Majesty 2: The Fantasy Kingdom Sim Review

By Published October 19, 2009 at 12:42 am

Paradox Interactive lays claim to the throne of Sims.  Long live the king?


Established over forty years or more, game fantasy settings are always flooded with a few key components: large rats, guilds, dragons, and heroes. Majesty 2: The Fantasy Kingdom Sim shamelessly takes from the likes of Dungeons & Dragons to create a unique and hilarious fantasy simulator. Majesty 2 is a quirky game that doesn't take itself the least bit seriously, mocking its own shortfalls, it still has all the required fantasy elements. As a fameless King, you set off into your inherited lands to gain respect and renown as a fearless leader. Fend off daunting foes, explore unmapped lands, and thwart evil plots. Ok, ok, what’s new?  Instead of honing micro skills, you must tempt heroes from local guilds to come to your aid by means of gold.  Place down one of several guilds and train Rogues, Wizards, Rangers, Clerics, Warriors, or otherwise to aid in the turning of the tide.  Instead of directly commanding your minions to move forth, though, the player (as King) must place ‘flags’ with bounty in the target location.  For example, if His Majesty wishes to explore shrouded territory in search of trade, he must place down an exploration flag, offer a gold coin reward to any who fulfill it, and hope that the Rangers and Rogues take him up on said offer.  The same goes for slaying ogres and dragons – warriors must determine whether it is worth risking life and limb for you, their King, and what better to determine this than cash money.

Sprawling Cityscape shadowed only by MY STATUE!

That’s not to say that your heroes don’t love you though, they just… really like money.  A lot. The inhabitants of your town develop personalities based on several factors, some pre-determined, some enhanced with experience. Rogues may be tarnished by a one-time high-coin reward, refusing to work for less in the future. Rangers who accomplish exploration time-after-time will respond evermore eagerly to your plea for unveiling the lands. Warriors respond swiftly to attack and defense flags, trying to shine the brightest under your watchful eye.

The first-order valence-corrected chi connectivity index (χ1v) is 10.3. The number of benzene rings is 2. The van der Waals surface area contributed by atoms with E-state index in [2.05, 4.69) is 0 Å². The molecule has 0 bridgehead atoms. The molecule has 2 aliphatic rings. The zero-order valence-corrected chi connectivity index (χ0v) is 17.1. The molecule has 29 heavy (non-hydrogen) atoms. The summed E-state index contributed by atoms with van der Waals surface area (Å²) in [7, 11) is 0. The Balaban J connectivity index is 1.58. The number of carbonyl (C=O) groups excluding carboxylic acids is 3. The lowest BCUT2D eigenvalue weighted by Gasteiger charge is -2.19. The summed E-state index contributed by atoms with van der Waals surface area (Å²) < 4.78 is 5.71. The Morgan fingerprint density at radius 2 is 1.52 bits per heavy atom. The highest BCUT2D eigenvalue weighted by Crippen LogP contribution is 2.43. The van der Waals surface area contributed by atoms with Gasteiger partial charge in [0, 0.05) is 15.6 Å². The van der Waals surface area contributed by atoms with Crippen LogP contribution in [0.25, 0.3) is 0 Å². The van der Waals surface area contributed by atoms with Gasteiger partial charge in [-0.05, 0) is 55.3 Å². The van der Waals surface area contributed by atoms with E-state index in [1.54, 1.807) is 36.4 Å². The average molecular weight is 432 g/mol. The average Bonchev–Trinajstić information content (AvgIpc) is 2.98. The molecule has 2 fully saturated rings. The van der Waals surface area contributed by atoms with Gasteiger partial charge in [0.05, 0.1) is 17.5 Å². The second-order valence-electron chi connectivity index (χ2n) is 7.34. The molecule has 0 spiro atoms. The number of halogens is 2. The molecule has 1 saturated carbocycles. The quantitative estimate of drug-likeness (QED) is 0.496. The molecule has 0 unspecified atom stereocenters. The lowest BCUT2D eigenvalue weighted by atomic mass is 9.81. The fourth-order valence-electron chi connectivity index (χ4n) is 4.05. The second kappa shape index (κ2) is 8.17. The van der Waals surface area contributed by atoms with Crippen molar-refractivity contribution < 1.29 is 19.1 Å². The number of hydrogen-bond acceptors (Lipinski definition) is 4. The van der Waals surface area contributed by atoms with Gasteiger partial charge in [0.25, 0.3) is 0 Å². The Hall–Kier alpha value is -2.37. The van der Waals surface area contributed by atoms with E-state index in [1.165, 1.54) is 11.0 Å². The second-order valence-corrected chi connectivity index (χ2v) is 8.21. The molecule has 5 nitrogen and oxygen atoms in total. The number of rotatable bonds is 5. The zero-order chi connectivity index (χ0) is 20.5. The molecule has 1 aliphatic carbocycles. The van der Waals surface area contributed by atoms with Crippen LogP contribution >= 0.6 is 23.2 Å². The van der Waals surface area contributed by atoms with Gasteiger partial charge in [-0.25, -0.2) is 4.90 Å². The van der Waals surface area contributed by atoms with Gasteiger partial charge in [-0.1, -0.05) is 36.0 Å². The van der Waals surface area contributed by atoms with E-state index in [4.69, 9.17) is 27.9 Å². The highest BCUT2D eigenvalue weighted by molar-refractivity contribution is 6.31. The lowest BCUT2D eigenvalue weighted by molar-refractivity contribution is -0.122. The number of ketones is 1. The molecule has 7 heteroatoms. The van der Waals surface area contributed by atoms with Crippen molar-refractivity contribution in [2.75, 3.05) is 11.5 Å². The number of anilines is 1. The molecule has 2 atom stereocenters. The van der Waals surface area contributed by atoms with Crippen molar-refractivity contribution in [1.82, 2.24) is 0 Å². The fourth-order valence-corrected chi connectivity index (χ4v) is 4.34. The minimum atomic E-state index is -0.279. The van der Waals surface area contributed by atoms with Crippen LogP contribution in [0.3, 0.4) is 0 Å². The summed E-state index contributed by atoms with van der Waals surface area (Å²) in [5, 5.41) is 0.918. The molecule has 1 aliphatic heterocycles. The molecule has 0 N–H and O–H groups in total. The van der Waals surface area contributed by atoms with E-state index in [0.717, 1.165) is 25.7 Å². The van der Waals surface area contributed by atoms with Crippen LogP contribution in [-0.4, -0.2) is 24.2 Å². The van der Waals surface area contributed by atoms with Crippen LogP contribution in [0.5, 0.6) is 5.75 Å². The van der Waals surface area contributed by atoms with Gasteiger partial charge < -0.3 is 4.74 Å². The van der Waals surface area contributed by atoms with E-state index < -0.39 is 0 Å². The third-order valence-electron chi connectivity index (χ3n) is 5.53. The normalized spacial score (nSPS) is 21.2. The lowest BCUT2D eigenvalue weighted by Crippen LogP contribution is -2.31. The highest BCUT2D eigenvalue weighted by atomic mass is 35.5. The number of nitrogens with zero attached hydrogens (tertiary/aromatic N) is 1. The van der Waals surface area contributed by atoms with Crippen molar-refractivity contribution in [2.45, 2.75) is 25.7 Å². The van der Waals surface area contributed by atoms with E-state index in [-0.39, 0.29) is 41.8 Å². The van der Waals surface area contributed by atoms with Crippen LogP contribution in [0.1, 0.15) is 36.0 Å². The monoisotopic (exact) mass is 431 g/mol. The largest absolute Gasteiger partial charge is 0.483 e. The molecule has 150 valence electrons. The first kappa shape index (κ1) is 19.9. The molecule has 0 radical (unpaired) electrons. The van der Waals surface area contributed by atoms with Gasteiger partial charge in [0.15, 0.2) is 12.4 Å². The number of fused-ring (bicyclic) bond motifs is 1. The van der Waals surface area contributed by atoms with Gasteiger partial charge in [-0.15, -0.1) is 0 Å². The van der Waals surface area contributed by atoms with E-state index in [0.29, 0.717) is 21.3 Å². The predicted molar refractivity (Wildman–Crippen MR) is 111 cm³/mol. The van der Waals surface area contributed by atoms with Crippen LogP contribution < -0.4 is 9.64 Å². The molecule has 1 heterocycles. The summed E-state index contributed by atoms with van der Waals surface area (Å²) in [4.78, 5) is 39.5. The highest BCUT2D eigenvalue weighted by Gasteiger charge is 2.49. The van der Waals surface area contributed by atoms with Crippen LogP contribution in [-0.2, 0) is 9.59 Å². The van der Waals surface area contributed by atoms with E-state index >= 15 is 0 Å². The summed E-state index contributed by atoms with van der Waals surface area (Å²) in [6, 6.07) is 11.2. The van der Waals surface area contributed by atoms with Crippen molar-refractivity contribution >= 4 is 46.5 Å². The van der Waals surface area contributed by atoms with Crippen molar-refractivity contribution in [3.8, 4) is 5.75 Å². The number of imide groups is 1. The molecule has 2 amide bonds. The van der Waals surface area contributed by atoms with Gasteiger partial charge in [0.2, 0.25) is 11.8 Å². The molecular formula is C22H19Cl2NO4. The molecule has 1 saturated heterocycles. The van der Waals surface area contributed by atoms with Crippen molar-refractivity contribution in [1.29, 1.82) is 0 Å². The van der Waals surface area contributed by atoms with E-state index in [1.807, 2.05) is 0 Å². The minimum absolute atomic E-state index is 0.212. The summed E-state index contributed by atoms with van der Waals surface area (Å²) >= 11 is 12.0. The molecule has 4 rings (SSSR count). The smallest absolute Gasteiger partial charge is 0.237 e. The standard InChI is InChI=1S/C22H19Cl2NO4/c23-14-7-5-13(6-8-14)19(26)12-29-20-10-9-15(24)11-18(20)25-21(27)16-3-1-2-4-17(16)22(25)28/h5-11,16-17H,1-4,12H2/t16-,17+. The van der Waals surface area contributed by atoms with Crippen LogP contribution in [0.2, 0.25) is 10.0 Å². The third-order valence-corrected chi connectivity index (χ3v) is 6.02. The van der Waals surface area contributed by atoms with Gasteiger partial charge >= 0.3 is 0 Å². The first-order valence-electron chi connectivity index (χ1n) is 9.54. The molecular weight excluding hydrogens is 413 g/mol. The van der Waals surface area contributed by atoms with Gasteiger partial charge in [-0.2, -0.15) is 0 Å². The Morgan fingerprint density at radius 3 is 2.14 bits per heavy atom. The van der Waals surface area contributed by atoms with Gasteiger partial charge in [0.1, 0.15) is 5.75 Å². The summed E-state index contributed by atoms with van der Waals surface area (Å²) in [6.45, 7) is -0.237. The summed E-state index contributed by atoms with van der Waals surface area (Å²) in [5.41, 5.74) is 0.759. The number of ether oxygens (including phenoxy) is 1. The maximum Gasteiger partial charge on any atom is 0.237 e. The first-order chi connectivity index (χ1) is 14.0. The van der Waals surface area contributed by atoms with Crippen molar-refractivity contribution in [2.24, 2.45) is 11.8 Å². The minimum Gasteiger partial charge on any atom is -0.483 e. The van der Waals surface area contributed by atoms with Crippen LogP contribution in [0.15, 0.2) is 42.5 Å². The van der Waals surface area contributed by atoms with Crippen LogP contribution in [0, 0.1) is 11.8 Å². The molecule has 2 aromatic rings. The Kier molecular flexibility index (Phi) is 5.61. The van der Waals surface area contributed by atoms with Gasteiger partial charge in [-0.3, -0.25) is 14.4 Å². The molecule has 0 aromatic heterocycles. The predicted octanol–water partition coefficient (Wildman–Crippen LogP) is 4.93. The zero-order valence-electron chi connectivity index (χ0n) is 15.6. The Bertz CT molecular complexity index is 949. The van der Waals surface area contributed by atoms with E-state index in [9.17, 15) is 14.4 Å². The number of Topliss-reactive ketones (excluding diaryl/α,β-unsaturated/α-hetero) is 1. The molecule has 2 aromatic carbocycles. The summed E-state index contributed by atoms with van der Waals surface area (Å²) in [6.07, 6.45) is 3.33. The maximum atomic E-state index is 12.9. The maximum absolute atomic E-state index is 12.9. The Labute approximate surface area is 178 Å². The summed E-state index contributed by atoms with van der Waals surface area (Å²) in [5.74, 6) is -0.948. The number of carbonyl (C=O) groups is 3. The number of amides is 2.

Is that... Man Bear Pig?!

Majesty 2 pulls ahead with force when it comes to economy. The heroes of your city need something to blow all their treasure on, and what better than a marketplace stashed with health potions, rings of protection, elixirs, and armament? The best part?  Your flamboyant tax collectors visit the marketplace, shout “more gold, your majesty,” and get all of that money back into your coffers. The game is based off of a self-sustaining economy – you place rewards, heroes fulfill them and are rewarded, the market sells items to those heroes, that gold recycles, and everyone ends up more powerful. It actually pays to reward your heroes, that way they can fight stronger beings and level up faster, unlocking even better abilities. It’s just cool to see a group of heroes hit the tavern for drinks and go out on the town and upgrade their equipment before heading off to the Lich King’s Lair.

Overdressed rats with weasley voices should be roasted, eaten, and... well, you know.